In 1872 the count Agostino Pepoli restored the fortification works at his own expense, rebuilt the pentagonal tower, fixed the public garden around the castle thus creating the beautiful park called Balio, so called because it was created in the place where the Bajolo once resided.
To him we also owe the construction of the so called Torretta Pepoli, a characteristic Art Nouveau building intended to be used for the study and meditation in a panoramic and suggestive position.
The terraces of the Balio offer spectacular views suspended between sky and sea: the scythe-shaped city of Trapani, the Aegadian Islands, the Stagnone (Lagoon) of Marsala, the azure of the Mediterranean up to Pantelleria and the African coast, are unique and extraordinary views.
Going into the city center you walk through the typical and original cobbled streets: from the older pavings made exclusively of stones or simple guides, to those ones of the nineteenth century made of polished slabs, with an elongated hexagon shape, which frame the stones.
Sometimes the rows of slabs get thicker to facilitate the transit of wheeled vehicles. Typical are the venule, called “vaneddi” in local dialect, narrow alleys, also with steps, built for defence and for mitigating the effects of winds.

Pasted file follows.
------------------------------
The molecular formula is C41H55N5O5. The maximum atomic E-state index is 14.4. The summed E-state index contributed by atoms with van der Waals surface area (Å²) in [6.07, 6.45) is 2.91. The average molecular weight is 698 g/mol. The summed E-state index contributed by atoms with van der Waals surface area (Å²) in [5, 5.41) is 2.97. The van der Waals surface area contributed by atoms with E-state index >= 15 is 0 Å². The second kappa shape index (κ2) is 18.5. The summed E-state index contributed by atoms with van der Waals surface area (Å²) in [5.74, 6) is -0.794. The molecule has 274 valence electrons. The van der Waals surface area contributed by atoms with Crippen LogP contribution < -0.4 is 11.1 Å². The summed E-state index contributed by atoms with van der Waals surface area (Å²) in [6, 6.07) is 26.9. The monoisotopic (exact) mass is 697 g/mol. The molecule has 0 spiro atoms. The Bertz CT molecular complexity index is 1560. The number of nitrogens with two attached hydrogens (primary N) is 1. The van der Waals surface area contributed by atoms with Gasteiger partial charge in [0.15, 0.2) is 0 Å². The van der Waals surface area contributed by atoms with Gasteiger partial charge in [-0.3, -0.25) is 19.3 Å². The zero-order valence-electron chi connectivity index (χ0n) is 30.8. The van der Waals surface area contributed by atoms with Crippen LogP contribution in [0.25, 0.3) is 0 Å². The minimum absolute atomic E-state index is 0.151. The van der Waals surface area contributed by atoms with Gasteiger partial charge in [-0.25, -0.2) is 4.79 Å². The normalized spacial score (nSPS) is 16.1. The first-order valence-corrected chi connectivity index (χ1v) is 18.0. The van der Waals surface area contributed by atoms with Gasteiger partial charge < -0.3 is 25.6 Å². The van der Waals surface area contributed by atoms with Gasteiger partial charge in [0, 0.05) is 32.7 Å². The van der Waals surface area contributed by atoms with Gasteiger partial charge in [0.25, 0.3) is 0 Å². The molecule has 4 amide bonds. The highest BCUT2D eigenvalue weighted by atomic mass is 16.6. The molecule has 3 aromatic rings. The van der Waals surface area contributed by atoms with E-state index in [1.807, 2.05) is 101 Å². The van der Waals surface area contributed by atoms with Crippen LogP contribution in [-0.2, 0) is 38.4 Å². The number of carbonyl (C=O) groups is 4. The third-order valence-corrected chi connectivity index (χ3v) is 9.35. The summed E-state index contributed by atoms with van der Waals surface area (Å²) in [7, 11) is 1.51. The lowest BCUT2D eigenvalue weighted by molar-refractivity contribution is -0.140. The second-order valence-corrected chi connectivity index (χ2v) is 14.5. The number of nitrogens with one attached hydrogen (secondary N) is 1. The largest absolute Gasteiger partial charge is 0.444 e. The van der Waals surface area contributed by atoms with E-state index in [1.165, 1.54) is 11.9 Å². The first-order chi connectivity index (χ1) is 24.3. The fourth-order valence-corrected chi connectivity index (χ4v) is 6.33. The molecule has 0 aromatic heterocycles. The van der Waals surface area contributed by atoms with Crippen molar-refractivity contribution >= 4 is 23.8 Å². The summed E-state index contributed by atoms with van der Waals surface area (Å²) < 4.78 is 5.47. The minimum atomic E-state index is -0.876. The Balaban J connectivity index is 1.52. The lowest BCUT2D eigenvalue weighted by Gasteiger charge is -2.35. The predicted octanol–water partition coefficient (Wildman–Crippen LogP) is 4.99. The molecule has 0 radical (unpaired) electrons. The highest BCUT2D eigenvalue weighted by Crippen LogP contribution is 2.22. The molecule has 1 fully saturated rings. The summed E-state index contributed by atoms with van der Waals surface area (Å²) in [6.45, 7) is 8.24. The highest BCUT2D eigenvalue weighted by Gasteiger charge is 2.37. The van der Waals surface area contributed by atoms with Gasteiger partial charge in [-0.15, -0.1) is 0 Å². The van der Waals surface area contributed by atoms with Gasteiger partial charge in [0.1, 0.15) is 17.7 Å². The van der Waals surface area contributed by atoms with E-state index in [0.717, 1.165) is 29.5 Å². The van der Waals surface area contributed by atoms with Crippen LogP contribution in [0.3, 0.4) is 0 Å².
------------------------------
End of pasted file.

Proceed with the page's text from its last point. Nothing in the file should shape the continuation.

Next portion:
The most significant element of the urban construction is the courtyard whose origin, in the Mediterranean area, is to be found in the Roman peristilium (an open courtyard within the house), in the Arabian courtyard, in the Spanish pathio; doors, windows and balconies, which give light and air to indoor environments, open out onto this common area, often belonging to several families connected by kinship. Almost always a staircase leads to the first floor gallery, with railings made of ashlars of tuff and with a “full and empty” placement, so as to create a characteristic chequerboard pattern. Solid corbels support slabs of balconies under which, usually, opens a door. In the courtyards, among plants and flowers which are lovingly taken care of by ladies and to which they dedicate their time, two typical elements can be found: the well, of condominial ownership sometimes dug into the rock, and the pila, basin for hand-washing laundry, carved in a single block of stone. The facades of these buildings are generally simple, with the full parts prevailing on the empty ones: doors, windows and balconies open mostly inwards, almost as if to signify the private nature of the house and the privacy of family life.
In local confectionaries can be tasted the typical “dolci di badia (sweets made in the cloisters)”, produced only locally, according to old recipes of the cloistered nuns. With ancient techniques are also produced wonderful carpets (made using a loom) and refined ceramics. Today Erice is best known around the world for the prestigious Ettore Maiorana Centre for Scientific Culture, frequented by internationally renowned scientists and scholars.
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Local cuisine and fish from the sea of western Sicily as a way of getting to know a land of unforgettable sounds, colours.